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  • Best of 2010: Film tops and flops of the year


Best of 2010: Film tops and flops of the year

From learning curves to terrorists to a look into local flavor, 2010 was a great year for film in Berlin. But then there's always a few bumps in the road, too.

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An Education

TOPS: An Education (Lone Scherfig) After Wilbur Wants to Kill Himself, the Danish director shows once more that there’s a future after Dogma, be it in an English-language mass-appeal coming-of-age drama. Witty, endearing, and Carey Mulligan’s first leading role. Opened Feb 18

Carlos (Olivier Assayas ) Not only the best-researched biographical work – on film or in print – about the world’s first star terrorist, but also a fascinating thriller which keeps you on the edge of your seat all 300 minutes. Opened Nov 4

Mammuth (Gustave de Kervern, Benoît Delépine) Dépardieu in a role that was written for him. Part road movie, part retirement farce, part satire, and part absurd fun. Opened Sep 16

Neukölln Unlimited (Agostino Imondi, Dietmar Ratsch) Trials and tribulations of an immigrant family (part legal, part illegal) of street artists in Berlin. An entertaining, exciting perspective on the tiresome integration debate. Opened Apr 8

Splice (Vincenzo Natali) Gene-splicing thriller with Adrien Brody and Sarah Polley that cuts deep into the moral and ethical issues connected with test-tube life. Opened June 3

Moon (Duncan Jones) Low budget at its best in this one-man (Sam Rockwell) sci-fi psychological thriller about a man on the moon who’s being utterly exploited by the powers that be. Opened July 15

Space Tourists (Christian Frei) Intricately fashioned documentary about Russian space exploitation, recycling, developing world ingenuity and global entanglements. Opened July 29

Map of the Sounds of Tokyo (Isabel Coixet) So intimate that it’s at times almost painful, but if you want to know something about human communication, Coixet has it figured out. Opened Aug 15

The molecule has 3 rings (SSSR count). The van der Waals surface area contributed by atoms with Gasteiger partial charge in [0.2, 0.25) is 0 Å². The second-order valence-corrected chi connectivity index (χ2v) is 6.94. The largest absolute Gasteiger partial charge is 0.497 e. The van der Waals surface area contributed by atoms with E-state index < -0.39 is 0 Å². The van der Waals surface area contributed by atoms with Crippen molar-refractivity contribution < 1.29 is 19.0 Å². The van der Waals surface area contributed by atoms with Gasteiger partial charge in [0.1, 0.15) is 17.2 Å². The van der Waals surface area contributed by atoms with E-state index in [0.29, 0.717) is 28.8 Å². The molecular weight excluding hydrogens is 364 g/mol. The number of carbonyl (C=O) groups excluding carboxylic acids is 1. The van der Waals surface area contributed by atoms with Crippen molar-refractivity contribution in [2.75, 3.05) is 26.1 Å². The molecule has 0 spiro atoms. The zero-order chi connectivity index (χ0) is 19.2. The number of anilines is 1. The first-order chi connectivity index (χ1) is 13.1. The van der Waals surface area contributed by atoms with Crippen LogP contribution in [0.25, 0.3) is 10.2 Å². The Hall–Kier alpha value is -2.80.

Winter’s Bone (Debra Granik) A girl on the edge of economic despair, desperately keeping her family together. Tight, heartfelt, in love with its characters, and an original EXBERLINER discovery at this year’s Berlinale. Premiered at Berlinale, opens in March 2011

Wild Grass (Alain Resnais) At almost 90, Resnais is a filmmaker who hasn’t reached the limit of his creativity. As the plot spirals onwards, to culminate in a small vintage plane pirouetting out of control in an early spring sky, we’re on cloud nine. Opened Apr 22

FLOPS: The Road (John Hillcoat) Dumbing down has reached new lows. No matter how often Cormack MacCarthy says he liked the film, it picks up its audience at the lowest common denominator and – even worse – leaves it there. Opened Oct 7

The Private Lives of Pippa Lee (Rebecca Miller) Another case of “never trust the teller, trust the tale”: Book-to-film by author herself, and unbearably simple-minded. Opened July 1

Harry Potter and the Deathly Hallows: Part 1 (David Yates) This is the seventh film and we only get part one? The second part will be divided into four quarters, the second of which might or might not be in 3D and they’re planning an eighth film in smell-ovision. Opened Nov 18

All films premiered in Germany in 2010

*Be sure to check our other sections for the ‘best of’ just about everything else EXBERLINER covered this year